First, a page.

8 Great Fiction (and Nonfiction) Books by BIPOC Authors

The internet is full of reading lists right now with books that can help us better understand and navigate racism. (Including a list of antiracism books that Tsh shared on the blog a few weeks ago.) Yet more than a few writers have recently made the important point that nonfiction shouldn’t be the only genre people read to gain empathy and understanding about racial issues. In a recent Time article, author Jasmine Guillory wrote about why it’s important to read fiction with Black characters:

“Racism is not the only thing to know about what it means to be Black. Our joys, our sorrows, our love, our grief, our struggles to fit in, our families, our accomplishments and our triumphs—these things also matter. Black children matter, and not only the ones killed before their time. You may think you already know that, but history has proved otherwise. Black lives are not a problem to be solved or an academic text that can be studied. To recognize Black lives as ones to celebrate, empathize with and care about, here’s your antiracism work: read more fiction by and about Black people.”

Fiction has a unique power to build empathy. In light of that and the encouragement of writers like Jasmine Guillory, The Art of Simple team wanted to share a list of our recommendations for fiction (and a couple of nonfiction) books written by BIPOC authors. (And for anyone wondering about the acronym, BIPOC stands for Black, Indigenous, People of Color.) Please help us add to our TBR lists by sharing your own recommendations in the comments!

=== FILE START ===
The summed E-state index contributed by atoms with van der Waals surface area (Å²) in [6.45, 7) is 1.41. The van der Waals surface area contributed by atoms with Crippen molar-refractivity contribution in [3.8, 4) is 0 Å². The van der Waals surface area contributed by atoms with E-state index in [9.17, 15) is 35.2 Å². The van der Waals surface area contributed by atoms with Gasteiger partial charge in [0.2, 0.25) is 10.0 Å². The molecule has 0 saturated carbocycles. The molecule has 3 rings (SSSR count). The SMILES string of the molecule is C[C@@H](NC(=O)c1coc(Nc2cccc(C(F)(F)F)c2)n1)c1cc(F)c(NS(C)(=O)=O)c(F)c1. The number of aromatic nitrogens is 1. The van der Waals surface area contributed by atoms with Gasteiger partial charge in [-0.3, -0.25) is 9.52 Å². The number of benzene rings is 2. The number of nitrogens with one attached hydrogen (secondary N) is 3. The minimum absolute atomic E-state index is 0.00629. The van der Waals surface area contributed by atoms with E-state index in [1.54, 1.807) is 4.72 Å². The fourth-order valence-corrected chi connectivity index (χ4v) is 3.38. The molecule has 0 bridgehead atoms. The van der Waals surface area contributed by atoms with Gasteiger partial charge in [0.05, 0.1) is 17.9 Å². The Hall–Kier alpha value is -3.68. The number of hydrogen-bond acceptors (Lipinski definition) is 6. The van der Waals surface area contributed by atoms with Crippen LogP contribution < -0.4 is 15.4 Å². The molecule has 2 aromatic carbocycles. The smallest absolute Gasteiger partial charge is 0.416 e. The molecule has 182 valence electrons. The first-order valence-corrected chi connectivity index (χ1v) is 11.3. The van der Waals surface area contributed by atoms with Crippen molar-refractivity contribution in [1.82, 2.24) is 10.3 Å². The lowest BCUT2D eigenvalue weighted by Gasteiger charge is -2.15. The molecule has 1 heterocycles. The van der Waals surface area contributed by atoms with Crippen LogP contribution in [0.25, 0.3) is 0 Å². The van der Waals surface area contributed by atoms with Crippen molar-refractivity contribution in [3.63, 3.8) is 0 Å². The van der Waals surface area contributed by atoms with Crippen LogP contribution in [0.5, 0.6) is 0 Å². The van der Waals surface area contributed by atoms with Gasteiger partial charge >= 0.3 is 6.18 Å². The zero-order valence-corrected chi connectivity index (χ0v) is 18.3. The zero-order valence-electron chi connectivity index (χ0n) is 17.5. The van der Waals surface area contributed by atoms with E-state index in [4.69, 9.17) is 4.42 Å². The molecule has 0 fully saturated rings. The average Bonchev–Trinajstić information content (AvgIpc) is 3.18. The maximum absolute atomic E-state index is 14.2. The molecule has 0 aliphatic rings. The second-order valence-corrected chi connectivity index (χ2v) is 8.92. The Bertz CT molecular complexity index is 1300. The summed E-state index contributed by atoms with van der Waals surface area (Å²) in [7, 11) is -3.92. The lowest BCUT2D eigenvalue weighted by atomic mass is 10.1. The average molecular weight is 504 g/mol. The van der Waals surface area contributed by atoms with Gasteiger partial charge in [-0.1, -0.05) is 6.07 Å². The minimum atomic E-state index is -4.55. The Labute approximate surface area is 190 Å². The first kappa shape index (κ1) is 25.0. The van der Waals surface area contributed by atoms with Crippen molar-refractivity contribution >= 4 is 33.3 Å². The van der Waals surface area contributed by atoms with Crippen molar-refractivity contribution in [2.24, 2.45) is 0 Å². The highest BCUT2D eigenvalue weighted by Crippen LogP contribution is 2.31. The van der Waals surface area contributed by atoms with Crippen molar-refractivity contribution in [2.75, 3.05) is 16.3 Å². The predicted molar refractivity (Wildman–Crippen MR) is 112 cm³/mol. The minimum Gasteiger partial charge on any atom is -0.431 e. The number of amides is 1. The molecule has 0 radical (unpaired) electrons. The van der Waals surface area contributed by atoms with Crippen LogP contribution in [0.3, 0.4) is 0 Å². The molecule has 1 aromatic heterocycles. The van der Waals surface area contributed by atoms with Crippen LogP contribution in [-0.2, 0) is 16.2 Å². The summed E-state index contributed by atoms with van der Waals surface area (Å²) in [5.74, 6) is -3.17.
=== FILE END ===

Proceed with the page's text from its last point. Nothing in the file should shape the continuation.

From Tsh:

Homegoing by Yaa Gyasi

“I read Homegoing in just a few summer days, not because it was an easy read but because it was so good I couldn’t put it down or think about anything else. And then I thought about it for weeks afterward. Gyasi’s debut is a masterpiece sweeping narrative from 18th century Ghana to modern day United States, and her ability to weave a story stands out as a masterpiece. This is officially one of my all-time favorite novels.” (Also available from Bookshop).

From Caroline TeSelle:

The Vanishing Half by Brit Bennett

The Vanishing Half has been at the top of my TBR pile since it was released last month. It has been described as ‘an engrossing page-turner about family and relationships that is immersive and provocative, compassionate and wise.’ All of my favorite things about a book!” (Support local bookstores and order from Bookshop).

From Christine Bailey:

The Vanderbeekers of 141st Street by Karina Yan Glaser

The Vanderbeekers of 141st Street is a delightful story about a biracial family living in a brownstone in Harlem. I personally love juvenile fiction and was so excited when my oldest daughter was ready to read a longer chapter book. She read the entire thing in 2 days and kept telling me what was happening along the way so we could discuss it.” (Support local bookstores and order from Bookshop).

It Began With a Page: How Gyo Fujikawa Drew the Way by Kyo Maclear

“I love reading stories with my girls about brave women who persevered. It Began With a Page is a fascinating children’s book telling the true story about artist Gyo Fujikawa and the obstacles she faced in her family being imprisoned during World War II. She fought for racial diversity in children’s books and was the first person to write and illustrate a children’s book in 1963 showing multi-racial children interacting with one another with her book, Babies. As a mother of children who are multi-racial, I especially appreciate this.” (Support local bookstores and order from Bookshop).